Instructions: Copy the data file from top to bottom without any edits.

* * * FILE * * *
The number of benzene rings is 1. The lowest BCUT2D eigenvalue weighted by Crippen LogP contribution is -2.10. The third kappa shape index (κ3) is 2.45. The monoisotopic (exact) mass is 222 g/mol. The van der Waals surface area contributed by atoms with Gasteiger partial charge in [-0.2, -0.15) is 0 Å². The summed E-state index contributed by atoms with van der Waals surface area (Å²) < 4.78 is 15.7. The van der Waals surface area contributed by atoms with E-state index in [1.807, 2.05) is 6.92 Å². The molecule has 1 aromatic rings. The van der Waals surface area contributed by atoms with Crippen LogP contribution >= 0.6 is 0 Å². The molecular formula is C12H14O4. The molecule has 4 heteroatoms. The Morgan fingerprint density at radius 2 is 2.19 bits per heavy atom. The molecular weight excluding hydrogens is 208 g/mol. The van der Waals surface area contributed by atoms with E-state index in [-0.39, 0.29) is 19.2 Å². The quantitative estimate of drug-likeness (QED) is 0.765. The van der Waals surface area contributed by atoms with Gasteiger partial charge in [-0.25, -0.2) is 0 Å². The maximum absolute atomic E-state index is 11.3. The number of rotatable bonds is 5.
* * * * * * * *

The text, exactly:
The number of benzene rings is 1. The lowest BCUT2D eigenvalue weighted by Crippen LogP contribution is -2.10. The third kappa shape index (κ3) is 2.45. The monoisotopic (exact) mass is 222 g/mol. The van der Waals surface area contributed by atoms with Gasteiger partial charge in [-0.2, -0.15) is 0 Å². The summed E-state index contributed by atoms with van der Waals surface area (Å²) < 4.78 is 15.7. The van der Waals surface area contributed by atoms with E-state index in [1.807, 2.05) is 6.92 Å². The molecule has 1 aromatic rings. The van der Waals surface area contributed by atoms with Crippen LogP contribution >= 0.6 is 0 Å². The molecular formula is C12H14O4. The molecule has 4 heteroatoms. The Morgan fingerprint density at radius 2 is 2.19 bits per heavy atom. The molecular weight excluding hydrogens is 208 g/mol. The van der Waals surface area contributed by atoms with E-state index in [-0.39, 0.29) is 19.2 Å². The quantitative estimate of drug-likeness (QED) is 0.765. The van der Waals surface area contributed by atoms with Gasteiger partial charge in [-0.25, -0.2) is 0 Å². The maximum absolute atomic E-state index is 11.3. The number of rotatable bonds is 5.